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August 21st – Back in Darlaston, the building behind the town hall – for all the world nothing but a small, brick-built, ornate garage – had had more masonry removed, and scaffolding erected.

This is a sad state for what was the town’s fire station in the earliest days of the service to be in.

The site has been cleaned out and is tidy, and the further demolition seems too neat and level to be part of a total removal, so I’m hopeful this is the start of a full restoration.

I still have no idea what happened here, I’d be interested to find out.

July 20th – Sad to see something seems to have happened to the building off Victoria Road in Darlaston that was once the town fore station – the roof appears to have collapsed.

I really don’t know what’s gone on, but the building seems to have been made fairly safe, but there’s extensive damage to the timbers, and the tiles have mostly been stripped.

Whilst this is a historically important building in Darlaston’s history, I’m a bit torn over the cost of repair – it will certainly cost a lost to sort out, for what is, effectively, an unused garage. But I do feell concerned for it’s future.

A sad sight. 

April 25th – The void in the canal embankment on the bend between Pier Street and Catshill Junction is worsening. It’s been growing for two years as the brickwork collapses, and the Canal & River Trust don’t seem to be in any hurry to fix it. They are undertaking repairs further down to sections of embankment that don’t seem as badly affected. Hopefully, they’re working up in this direction.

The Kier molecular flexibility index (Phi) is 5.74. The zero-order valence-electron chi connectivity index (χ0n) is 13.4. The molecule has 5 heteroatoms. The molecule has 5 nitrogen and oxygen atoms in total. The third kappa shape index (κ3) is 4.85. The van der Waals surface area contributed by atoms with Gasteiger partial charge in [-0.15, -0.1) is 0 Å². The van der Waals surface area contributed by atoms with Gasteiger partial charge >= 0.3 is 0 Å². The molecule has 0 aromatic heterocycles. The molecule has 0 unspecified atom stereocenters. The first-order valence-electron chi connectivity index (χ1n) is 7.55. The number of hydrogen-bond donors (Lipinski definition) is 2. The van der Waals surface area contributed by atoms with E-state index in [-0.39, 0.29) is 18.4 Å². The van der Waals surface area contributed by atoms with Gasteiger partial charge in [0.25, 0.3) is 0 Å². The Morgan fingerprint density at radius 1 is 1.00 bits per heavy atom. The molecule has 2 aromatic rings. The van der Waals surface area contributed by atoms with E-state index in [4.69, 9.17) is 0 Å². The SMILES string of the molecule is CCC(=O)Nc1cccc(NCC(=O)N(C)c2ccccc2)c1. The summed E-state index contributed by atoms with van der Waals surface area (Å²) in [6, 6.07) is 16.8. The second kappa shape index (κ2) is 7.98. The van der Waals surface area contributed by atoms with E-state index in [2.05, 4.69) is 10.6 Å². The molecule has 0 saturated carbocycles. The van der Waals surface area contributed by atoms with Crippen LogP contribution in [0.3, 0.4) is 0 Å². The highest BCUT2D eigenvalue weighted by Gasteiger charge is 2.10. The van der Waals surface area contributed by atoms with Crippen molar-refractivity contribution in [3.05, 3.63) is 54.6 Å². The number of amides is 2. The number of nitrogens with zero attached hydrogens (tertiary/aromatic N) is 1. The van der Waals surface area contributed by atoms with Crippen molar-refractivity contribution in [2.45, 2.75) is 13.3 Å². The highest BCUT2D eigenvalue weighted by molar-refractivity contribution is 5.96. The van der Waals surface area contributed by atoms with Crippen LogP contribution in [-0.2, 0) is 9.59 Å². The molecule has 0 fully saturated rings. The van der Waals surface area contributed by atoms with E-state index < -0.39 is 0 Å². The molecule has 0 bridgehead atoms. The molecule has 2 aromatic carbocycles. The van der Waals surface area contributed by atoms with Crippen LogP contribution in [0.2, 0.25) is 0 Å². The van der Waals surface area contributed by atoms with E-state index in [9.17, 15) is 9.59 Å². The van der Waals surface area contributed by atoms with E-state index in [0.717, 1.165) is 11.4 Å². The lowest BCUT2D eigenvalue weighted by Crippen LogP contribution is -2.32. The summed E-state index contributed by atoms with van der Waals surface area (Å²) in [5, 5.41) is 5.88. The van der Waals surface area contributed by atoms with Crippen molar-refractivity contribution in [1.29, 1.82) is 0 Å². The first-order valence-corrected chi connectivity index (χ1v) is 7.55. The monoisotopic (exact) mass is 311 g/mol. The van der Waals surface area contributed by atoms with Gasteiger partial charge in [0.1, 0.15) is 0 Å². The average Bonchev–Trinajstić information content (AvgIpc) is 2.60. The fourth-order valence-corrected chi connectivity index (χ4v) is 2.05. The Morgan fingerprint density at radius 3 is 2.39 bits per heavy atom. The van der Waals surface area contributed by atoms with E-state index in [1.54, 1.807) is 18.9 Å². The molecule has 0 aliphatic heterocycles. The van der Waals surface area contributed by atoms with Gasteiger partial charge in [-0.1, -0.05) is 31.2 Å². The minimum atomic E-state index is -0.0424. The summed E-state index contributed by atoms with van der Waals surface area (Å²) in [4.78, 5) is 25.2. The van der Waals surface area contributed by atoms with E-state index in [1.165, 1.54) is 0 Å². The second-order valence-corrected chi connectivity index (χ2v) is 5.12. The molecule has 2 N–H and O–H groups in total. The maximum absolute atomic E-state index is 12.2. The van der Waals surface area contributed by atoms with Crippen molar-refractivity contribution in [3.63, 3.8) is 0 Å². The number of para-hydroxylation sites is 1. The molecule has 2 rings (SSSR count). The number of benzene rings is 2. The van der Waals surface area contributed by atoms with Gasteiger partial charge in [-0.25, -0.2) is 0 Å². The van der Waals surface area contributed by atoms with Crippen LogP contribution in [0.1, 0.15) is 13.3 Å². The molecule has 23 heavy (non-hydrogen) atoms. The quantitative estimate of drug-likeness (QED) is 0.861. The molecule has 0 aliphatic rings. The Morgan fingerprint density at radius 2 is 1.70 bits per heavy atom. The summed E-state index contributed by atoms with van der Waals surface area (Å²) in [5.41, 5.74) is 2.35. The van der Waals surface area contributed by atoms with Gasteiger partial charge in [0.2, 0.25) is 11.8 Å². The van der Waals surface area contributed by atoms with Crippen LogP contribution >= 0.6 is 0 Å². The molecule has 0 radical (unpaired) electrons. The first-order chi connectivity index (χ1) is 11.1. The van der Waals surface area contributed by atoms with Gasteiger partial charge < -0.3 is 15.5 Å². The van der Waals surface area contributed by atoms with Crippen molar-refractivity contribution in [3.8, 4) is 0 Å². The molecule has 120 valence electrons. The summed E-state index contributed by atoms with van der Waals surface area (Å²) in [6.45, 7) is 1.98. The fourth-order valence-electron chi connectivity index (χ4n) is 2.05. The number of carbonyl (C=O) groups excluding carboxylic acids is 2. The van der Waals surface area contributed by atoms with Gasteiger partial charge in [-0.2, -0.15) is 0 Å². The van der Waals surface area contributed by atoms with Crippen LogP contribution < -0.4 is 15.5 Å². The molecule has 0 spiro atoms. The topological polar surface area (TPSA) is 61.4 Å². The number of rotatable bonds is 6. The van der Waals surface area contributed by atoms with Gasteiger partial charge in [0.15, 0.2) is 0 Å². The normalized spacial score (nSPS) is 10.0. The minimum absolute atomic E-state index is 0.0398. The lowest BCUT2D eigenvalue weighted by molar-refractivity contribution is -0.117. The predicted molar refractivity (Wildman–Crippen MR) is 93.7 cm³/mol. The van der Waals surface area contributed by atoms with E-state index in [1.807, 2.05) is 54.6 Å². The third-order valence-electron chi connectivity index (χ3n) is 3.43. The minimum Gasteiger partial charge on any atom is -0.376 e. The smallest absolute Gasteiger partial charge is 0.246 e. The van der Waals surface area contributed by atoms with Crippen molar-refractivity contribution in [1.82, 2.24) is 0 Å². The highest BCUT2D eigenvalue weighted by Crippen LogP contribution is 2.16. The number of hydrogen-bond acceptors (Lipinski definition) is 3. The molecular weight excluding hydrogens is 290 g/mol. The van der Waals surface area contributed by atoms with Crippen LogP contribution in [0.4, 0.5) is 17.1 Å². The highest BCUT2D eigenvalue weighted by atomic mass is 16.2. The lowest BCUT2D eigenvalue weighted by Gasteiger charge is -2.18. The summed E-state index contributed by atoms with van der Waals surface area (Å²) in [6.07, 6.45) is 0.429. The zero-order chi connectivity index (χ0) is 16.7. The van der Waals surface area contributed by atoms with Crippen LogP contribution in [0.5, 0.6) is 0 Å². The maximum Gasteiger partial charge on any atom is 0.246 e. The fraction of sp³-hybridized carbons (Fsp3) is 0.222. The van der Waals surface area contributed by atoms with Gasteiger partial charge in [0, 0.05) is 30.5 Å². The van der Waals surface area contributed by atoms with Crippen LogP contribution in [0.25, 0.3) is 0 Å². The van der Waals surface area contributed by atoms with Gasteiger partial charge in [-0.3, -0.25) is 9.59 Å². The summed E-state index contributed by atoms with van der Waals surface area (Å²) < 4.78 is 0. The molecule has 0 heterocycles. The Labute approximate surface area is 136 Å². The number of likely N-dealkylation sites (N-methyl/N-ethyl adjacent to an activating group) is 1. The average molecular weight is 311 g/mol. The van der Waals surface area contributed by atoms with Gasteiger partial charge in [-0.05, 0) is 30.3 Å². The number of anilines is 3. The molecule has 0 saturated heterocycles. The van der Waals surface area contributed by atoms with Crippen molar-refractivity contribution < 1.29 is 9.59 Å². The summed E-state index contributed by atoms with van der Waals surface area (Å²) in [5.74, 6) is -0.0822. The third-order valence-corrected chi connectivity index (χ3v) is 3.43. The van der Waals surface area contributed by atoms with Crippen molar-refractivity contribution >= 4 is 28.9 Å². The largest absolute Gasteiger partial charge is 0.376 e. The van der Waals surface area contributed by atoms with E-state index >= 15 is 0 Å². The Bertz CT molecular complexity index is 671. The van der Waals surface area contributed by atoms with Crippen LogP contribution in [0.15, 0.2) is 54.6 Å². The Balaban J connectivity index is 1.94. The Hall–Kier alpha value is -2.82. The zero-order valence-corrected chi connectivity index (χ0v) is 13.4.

To me, this is a serious hazard that could trap a walkers foot or bicycle wheel. Like the cover to the sluice up at Clayhanger Bridge, it seems just like the kind of hazard they should be on top of.

The Canal & River Trust have been informed of both issues repeatedly.

January 27th – It’s been over a year since I reported the brickwork n the local canals collapsing into the water – both on the bend between Pier Street and Catshill junction, and on the stretch between Catshill and Clayhanger Bridge.

The Canal & River Trust came out once, and erected safety tape, which the guys cutting the grass removed.

Since then, loads of other spots have deteriorated.

This cavity is large enough to trap a bicycle wheel or child’s foot. If you rode or stepped into it, you’d fall into the canal. 

Watch out folks – the C&RT don’t give a toss so you’d better be on your guard.

February 22nd – Out early on an errand. I had to get some stuff from Screwfix, so I headed up to Walsall Wood on a fine, dry sunny spring morning. Taking to the canal, I noted that the embankment is now collapsing away near Clayhanger Bridge in addition to the area between Catshill Junction and the Pier Street Bridge. Clearly, the poor weather is taking a heavy toll, and the Canal and River Trust (which used to be British Waterways) have still yet to visibly attend to the previous problem I drew to their attention. 

In the meantime, watch out if you’re cycling or walking here – the holes that open up are narrow and deep. Take care.